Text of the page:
As you know, I’m using the camera traps to try and figure out these patterns of habitat use by the major carnivores. But that still just tells me what they do in a place (the Serengeti) where there are lions, and I don’t know if the lions are directly causing these patterns. I can’t, for obvious reasons, do an experiment where I take out all the lions and see if the rest of the animals change their behaviors, which would help me identify such a causal relationship.
But in South Africa, there are two virtually identical reserves — they have the same habitat, the same prey animals, and the same carnivores…except that one has lions and one does not. These reserves are right next to each other and surrounded by fencing. So they are pretty much the perfect experimental system where I can actually answer whether or not the patterns we see in predator behavior are caused by lions. What’s even better is that there are already ongoing research projects there that are running camera trap surveys very similar to Snapshot Serengeti. So most of my work will be doing some measurements of the vegetation and working with the researchers in South Africa to compile their data in a way that we can draw these comparisons.
It’s going to be a *lot* of computer work with a *little* bit of getting out into the bush, but the questions are so cool and the ability to effectively isolate the effect of a single top predator (lions) in a natural ecosystem is so rare, that I couldn’t be more excited about it.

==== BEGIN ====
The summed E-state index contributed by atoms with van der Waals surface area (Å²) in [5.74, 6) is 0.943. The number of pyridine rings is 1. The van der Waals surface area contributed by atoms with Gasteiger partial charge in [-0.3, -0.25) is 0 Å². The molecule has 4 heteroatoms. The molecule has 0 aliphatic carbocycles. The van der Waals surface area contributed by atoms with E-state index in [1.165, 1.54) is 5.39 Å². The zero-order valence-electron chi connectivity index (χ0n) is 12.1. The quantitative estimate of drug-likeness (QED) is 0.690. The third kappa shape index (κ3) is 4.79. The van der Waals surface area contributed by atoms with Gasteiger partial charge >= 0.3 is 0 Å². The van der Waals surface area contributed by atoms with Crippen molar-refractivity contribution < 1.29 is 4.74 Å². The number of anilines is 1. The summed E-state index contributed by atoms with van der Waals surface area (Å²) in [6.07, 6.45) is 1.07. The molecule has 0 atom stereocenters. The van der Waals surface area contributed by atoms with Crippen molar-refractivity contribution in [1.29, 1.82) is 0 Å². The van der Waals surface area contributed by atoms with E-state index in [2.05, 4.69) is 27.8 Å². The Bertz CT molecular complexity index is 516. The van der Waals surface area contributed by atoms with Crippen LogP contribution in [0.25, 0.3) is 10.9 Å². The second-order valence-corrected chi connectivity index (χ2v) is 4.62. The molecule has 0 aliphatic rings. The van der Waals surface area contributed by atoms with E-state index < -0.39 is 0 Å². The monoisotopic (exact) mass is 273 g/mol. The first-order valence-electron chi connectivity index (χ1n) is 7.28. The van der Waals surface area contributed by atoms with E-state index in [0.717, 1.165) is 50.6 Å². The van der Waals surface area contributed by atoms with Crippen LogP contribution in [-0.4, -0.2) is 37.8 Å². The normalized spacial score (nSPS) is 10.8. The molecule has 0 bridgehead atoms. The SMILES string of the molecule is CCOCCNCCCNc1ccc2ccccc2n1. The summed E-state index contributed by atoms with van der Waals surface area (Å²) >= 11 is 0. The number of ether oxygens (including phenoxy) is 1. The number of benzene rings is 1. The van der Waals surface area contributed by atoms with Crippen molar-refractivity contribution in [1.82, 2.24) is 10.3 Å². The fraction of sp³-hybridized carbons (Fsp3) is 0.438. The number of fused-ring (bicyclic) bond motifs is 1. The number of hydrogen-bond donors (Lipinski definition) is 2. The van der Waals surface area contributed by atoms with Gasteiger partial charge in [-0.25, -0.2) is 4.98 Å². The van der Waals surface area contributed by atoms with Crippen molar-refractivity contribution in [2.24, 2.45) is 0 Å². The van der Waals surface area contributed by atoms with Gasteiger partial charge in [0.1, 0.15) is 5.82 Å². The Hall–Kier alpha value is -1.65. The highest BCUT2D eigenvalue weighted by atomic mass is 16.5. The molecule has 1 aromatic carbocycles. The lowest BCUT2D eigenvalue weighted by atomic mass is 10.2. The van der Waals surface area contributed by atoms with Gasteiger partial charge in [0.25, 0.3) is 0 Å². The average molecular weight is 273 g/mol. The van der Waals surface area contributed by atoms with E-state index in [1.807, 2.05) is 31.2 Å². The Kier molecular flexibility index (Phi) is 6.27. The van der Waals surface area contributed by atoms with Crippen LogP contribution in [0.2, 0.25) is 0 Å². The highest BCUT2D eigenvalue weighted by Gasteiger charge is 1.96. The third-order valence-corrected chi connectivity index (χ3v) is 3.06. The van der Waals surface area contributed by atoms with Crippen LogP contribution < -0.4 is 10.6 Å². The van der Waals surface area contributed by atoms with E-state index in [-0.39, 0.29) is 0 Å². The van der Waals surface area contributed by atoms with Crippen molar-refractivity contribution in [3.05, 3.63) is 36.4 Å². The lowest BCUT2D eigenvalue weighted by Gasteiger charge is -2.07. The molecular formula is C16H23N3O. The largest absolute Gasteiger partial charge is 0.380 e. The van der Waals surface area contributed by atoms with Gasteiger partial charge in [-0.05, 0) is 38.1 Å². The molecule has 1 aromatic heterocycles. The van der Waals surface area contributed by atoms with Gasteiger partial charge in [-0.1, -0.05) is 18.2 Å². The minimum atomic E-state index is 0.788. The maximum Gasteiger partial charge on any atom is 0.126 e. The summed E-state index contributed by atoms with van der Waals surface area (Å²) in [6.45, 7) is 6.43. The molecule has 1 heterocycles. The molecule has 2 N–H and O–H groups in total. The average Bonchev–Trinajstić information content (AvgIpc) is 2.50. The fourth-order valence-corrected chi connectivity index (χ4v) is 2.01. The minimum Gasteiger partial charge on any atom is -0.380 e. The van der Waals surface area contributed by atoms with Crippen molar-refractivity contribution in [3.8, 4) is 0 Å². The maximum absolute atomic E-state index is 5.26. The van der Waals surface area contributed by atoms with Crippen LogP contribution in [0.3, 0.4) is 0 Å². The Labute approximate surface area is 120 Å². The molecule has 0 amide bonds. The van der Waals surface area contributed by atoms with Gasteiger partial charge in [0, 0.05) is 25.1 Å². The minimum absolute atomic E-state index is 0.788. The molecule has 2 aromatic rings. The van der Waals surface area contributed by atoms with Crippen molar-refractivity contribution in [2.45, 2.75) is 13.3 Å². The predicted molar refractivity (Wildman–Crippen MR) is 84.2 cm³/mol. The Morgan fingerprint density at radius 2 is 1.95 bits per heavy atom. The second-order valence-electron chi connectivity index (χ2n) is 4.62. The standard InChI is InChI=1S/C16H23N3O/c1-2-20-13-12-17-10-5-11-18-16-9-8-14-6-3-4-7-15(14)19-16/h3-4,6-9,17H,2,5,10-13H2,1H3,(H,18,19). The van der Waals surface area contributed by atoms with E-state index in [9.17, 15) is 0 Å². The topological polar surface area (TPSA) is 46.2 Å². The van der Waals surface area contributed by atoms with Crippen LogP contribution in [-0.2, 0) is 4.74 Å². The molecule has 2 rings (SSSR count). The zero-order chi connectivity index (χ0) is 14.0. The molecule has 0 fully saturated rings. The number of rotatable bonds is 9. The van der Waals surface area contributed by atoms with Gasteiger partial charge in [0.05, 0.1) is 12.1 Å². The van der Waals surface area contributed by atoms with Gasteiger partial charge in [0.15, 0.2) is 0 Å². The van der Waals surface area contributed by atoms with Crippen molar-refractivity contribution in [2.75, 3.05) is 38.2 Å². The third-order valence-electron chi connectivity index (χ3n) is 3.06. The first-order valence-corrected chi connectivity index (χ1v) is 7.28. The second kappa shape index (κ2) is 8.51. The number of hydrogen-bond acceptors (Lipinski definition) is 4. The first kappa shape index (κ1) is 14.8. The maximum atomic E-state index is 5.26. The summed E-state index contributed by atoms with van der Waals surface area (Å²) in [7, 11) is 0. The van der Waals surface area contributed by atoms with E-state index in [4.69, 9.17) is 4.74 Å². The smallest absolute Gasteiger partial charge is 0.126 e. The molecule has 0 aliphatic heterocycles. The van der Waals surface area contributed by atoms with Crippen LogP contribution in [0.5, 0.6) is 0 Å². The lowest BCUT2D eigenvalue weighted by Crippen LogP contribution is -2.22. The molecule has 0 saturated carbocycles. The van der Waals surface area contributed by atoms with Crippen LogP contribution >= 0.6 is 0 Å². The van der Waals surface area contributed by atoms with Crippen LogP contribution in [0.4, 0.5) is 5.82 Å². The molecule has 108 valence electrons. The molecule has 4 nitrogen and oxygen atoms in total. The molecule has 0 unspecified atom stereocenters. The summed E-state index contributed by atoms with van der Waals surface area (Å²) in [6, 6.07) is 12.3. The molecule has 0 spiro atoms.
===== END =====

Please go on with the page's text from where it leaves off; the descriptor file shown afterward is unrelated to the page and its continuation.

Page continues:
Here’s a great post by the BBC about some genetic work that has just been done to shed light on the evolutionary history of lions. Apparently, it’s a bit tricky reconstructing lion history due to the fact that they don’t fossilize particularly well (generally not conducive conditions in lion habitat) and that humans create giant holes in the record by wiping out entire sub-population.
However, from genetic analyses of living lions and museum specimens, these authors have determined that there are two evolutionary groups of lions – those in India and Central/West Africa and those in Eastern/Southern Africa. This happens to have some interesting implications for lion conservation and reintroduction — check out the article!
The story of how reintroduced wolves transformed Yellowstone is now well known. According to the story, wolves scared elk away from the riversides, which allowed the willows and aspen to recover, allowing beavers to come back because they had home-building material big enough to use, and the beaver dams restored the health of the watershed.
I remember reading this story in college. I was sitting at a computer in UVA’s Alderman Library, digging up articles for a class presentation, when I stumbled on the now highly controversial article, “Wolves and the Ecology of Fear.” It blew my mind: right then and there, at the beginning of my last year of college, I knew I wanted to study how predators drove ecosystem dynamics.